This is the classical small yellow / white “bird seed” for most Americans. In much of the rest of the world it is a staple food. The most interesting thing about it is that it doesn’t need much water. In fact, it is the last grain you can grow before you end up in the sand of the Sahara Desert. If worried about drought and heat, this is your grain.
I use millet flower to make a corn bread analog (as I’ve developed a corn allergy. Nothing serious, I just never need to buy Exlax..) It has a slightly bitter flavor. Not much, but noticeable. That can help keep birds from eating it, so it has it’s place. The coating can be washed off, so it may just be that the commercial millet flower I bought had not fully washed the seeds.
It also makes a nice porridge and cooked grain. There are a few varieties and types, each with there own special features and needs. I’m only going to give a broad idea what it is like.
Pearl millet is one of the two major crops in the semiarid, impoverished, less fertile agriculture regions of Africa and southeast Asia. Millets are not only adapted to poor, droughty, and infertile soils, but they are also more reliable under these conditions than most other grain crops. This has, in part, made millet production popular, particularly in countries surrounding the Sahara Desert in western Africa.
The key point here is that on the very edge of nowhere, you can get a reasonably reliable crop out of millet. Like barley at the far cold north, millet is the other extreme, the hot dry edge of the desert. Tepary beans and millet vs barley and fava beans. In any condition in between too, you can grow a grain and a legume.
Millets, however, do respond to high fertility and moisture. On a per hectare basis, millet grain produced per hectare can be two to four times higher with use of proper irrigation and sustainable soil supplements. Improved breeds of millets improve their disease resistance and can significantly enhance farm yield productivity. There has been a virtuous cycle of cooperation between poor countries to improve millet yields. For example, ‘Okashana 1’, a variety developed in India from a natural-growing millet variety in Burkina Faso, doubled yields. This breed was selected for trials in Zimbabwe. From there it was taken to Namibia, where it was released in 1990 and enthusiastically adopted by farmers. Okashana 1 grew to become the most popular variety in Namibia, the only non-Sahelian country where pearl millet – locally known as mahangu – is the dominant food staple for consumers. ‘Okashana 1’ was then introduced to Chad. The breed has significantly enhanced yields in Mauritania and Benin.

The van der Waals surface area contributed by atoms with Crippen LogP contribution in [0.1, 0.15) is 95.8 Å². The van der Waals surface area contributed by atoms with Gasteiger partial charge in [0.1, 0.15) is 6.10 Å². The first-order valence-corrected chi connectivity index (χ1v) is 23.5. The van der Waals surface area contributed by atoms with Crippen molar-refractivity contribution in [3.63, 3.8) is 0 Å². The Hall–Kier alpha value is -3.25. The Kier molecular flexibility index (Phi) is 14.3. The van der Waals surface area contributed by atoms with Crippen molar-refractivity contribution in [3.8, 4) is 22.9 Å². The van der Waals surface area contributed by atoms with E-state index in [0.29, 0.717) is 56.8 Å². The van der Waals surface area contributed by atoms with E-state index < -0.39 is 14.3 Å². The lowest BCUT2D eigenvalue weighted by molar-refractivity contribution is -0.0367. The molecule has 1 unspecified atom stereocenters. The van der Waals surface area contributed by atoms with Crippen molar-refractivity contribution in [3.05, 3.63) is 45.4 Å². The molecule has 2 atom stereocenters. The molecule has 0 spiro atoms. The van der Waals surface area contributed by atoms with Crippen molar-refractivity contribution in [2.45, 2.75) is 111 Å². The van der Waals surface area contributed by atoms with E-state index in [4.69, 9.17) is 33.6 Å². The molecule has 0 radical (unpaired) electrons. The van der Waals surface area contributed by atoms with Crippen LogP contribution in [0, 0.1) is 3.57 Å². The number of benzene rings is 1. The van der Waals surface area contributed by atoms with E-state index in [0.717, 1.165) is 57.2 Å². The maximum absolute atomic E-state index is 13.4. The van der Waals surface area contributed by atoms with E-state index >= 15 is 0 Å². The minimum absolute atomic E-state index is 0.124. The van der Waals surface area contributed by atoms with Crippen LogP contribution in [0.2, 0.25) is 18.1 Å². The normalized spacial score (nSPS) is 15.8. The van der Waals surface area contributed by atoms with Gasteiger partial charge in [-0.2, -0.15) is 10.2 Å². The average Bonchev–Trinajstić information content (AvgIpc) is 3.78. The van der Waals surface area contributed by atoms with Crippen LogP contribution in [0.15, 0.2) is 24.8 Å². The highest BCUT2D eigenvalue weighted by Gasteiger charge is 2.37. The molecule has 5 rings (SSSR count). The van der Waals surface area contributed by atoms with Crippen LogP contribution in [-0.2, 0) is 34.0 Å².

India is the world’s largest producer of millets. In the 1970s, all of the millet crops harvested in India were used as food staple. By 2000s, the annual millets production had increased in India, yet per capita consumption of millets had dropped by between 50% to 75% in different regions of the country. As of 2005, the majority of millets produced in India is being used for alternative applications such as livestock fodder and alcohol production. Indian organizations are discussing ways to increase millet use as food to encourage more production; however, they have found that some consumers prefer the taste of other grains over millet.
In 2010, the average yield of millet crops worldwide was 0.83 tonnes per hectare. The most productive millet farms in the world were in France, with a nationwide average yield of 3.3 tonnes per hectare in 2010
So here we see the typical pattern. As the economy and productivity develop, folks start feeding grains to animals and eating higher valued foods themselves. The French yield of 3.3 tons / ha is low compared to peak corn and high yield sorghums, but comparable to many wheat and similar grains. So, worst case, if widespread drought starts, we shift to more millet and less grains that fail in drought. The average low yield of less than one ton reflects the difficult conditions under which most millet is grown, not the potential of the plant under good conditions.
Millets are some of the oldest of cultivated crops. The term millet is applied to various grass crops whose seeds are harvested for food or feed. The five millet species of commercial importance are proso, foxtail, barnyard, browntop and pearl. In China, records of culture for foxtail and proso millet extend back to 2000 to 1000 BC Foxtail millet (Setaria italica L.) probably originated in southern Asia and is the oldest of the cultivated millets. It is also known as Italian or German Millet. Its culture slowly spread westward towards Europe. Foxtail millet was rarely grown in the U.S. during colonial times, but its acreage increased dramatically in the Great Plains after 1850. However, with the introduction of Sudan grass, acreage planted to foxtail millet decreased.
Proso millet (Panicum miliaceum L.) was introduced into the U.S. from Europe during the 18th century. It was first grown along the eastern seaboard and was later introduced into the Dakotas where it later was grown on considerable acreage. In North Dakota acreage has ranged from 50,000 to 100,000 acres while in Minnesota only a few thousand acres have been grown.
Today, foxtail millet is grown primarily in eastern Asia. Proso millet is grown in the Soviet Union, mainland China, India and western Europe. In the United States, both millets are grown principally in the Dakotas, Colorado and Nebraska.
Barnyard or Japanese millet (Echinochloa frumentaceae L.), is a domesticated relative of the seed, barnyard grass. It is grown for grain in Australia, Japan and other Asian countries. In the United States, it is grown primarily as a forage.